So far, the UK’s EV rollout is clearly not going as planned when MPs, in 2019, signed the country up to net-zero. Many motorists will have greeted Sunak’s September announcement with quiet relief that a modicum of realism had entered the debate. In Scotland, where we have a net-zero target five years earlier than the UK’s, Holyrood is poised to do some date-delaying of its own. It was reported at the weekend that ministers are expected to put off plans to require householders to replace their gas boilers with heat pumps from as early as 2025. Some well-off early adopters may ask why, instead of grumbling about high energy bills, householders don’t simply spend around £20,000 on a heat pump. Again, the obvious problem is that price tag. And the fact that many people live in flats. And that the pumps don’t seem to work very well in drafty British homes.

These EV and gas boiler policies were never properly debated. The public had little say and we now find ourselves backtracking. They are bad climate policies driven by irresponsible alarmism.

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The next time UN Secretary-General Antonio “global boiling” Guterres tells us we are “on the highway to climate hell”, it would be helpful to have some rough approximation of how far down this road to the apocalypse we really are. How long do we have left? Is it 100 years, or nearer 1,000? If it’s 10,000, I’m pretty relaxed about it and think you should be too.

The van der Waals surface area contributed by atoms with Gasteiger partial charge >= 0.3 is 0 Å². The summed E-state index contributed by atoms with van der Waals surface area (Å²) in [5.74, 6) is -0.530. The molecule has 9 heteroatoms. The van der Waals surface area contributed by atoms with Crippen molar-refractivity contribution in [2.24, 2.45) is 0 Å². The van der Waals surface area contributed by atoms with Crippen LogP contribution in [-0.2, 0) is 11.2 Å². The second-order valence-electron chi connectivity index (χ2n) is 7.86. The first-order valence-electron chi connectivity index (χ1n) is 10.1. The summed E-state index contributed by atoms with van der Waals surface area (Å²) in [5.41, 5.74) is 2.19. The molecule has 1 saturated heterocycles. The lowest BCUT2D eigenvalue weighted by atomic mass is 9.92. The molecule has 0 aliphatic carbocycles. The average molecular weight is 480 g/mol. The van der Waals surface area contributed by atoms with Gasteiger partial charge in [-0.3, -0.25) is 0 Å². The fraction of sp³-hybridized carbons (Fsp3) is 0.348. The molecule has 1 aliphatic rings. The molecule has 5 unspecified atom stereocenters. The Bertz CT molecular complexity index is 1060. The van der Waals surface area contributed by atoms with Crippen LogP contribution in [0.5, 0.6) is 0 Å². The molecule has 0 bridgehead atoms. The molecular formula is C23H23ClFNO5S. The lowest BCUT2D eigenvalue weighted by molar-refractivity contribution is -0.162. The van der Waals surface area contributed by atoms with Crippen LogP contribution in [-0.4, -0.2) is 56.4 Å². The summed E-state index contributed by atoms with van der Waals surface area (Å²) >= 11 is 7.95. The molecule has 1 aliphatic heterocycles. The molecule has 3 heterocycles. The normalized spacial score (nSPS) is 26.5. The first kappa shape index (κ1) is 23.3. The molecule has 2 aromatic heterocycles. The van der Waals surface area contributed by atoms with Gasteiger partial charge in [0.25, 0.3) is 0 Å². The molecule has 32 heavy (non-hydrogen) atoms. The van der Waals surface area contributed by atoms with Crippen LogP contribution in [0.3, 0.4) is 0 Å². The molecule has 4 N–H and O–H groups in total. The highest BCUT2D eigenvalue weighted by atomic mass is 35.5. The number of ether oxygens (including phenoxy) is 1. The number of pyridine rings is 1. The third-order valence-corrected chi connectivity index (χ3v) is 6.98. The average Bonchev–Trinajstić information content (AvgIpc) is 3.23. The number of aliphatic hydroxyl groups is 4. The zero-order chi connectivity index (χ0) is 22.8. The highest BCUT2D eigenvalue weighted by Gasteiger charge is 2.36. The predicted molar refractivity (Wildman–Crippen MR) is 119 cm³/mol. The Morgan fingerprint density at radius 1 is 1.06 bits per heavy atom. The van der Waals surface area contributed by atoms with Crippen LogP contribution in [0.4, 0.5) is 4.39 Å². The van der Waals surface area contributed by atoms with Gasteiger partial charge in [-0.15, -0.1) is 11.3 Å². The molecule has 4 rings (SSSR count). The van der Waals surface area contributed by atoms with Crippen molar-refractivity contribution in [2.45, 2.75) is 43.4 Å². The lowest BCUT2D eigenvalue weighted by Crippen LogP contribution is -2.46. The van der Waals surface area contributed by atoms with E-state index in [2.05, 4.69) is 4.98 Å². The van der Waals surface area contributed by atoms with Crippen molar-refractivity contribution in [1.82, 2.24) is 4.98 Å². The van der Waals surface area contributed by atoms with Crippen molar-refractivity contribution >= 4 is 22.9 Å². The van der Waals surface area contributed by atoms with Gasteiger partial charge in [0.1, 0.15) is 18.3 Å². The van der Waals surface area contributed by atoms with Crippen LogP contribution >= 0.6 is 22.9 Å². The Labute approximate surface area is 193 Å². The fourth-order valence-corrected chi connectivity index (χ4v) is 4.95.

Of course, we should be concerned about climate change, but not at the expense of our critical faculties. If we are told we are facing “code red for humanity”, we should definitely be able to have an open and honest debate about that. To what extent is the claim based on empirical evidence, and to what extent on computer modelling? What variables are factored into the modelling, and what aren’t? What is the degree of certainty, the margin for error?

Because simply scaring people could start to wear thin. People could switch off. Arguably, the level of interest ahead of COP28 so far suggests this is already happening. Perhaps people might switch on again if there is the open debate the subject demands. Could humans not adapt to changes in climate as we generally always have done? Could there be positives as well as negatives from a slight rise over several decades in carbon dioxide levels and global temperatures?

Amid the note-comparing in Dubai, world leaders should debate the economic cost of net zero-driven policies and try to set them against the benefits. Realistically, it makes little difference how many heat pumps and electric vehicles we do or don’t buy. We won’t move the needle on emissions until countries such as China, Russia, India and all the developing world stop putting improved living standards and bringing their populations out of poverty above reducing their carbon footprints.

Perhaps, once these countries have reached a kind of parity with us in terms of wealth and living standards, they too will become more concerned about emissions. Perhaps there is no purer expression of a First-World problem than anxiety over the non-existence of a carbon-neutral planet.

The journey to net zero by 2050 may be tough now but it is only going to get tougher. So to keep going along this road we had better be sure it makes rational sense. That requires a more open debate than we have had so far. Hopefully, this will start next week in Dubai.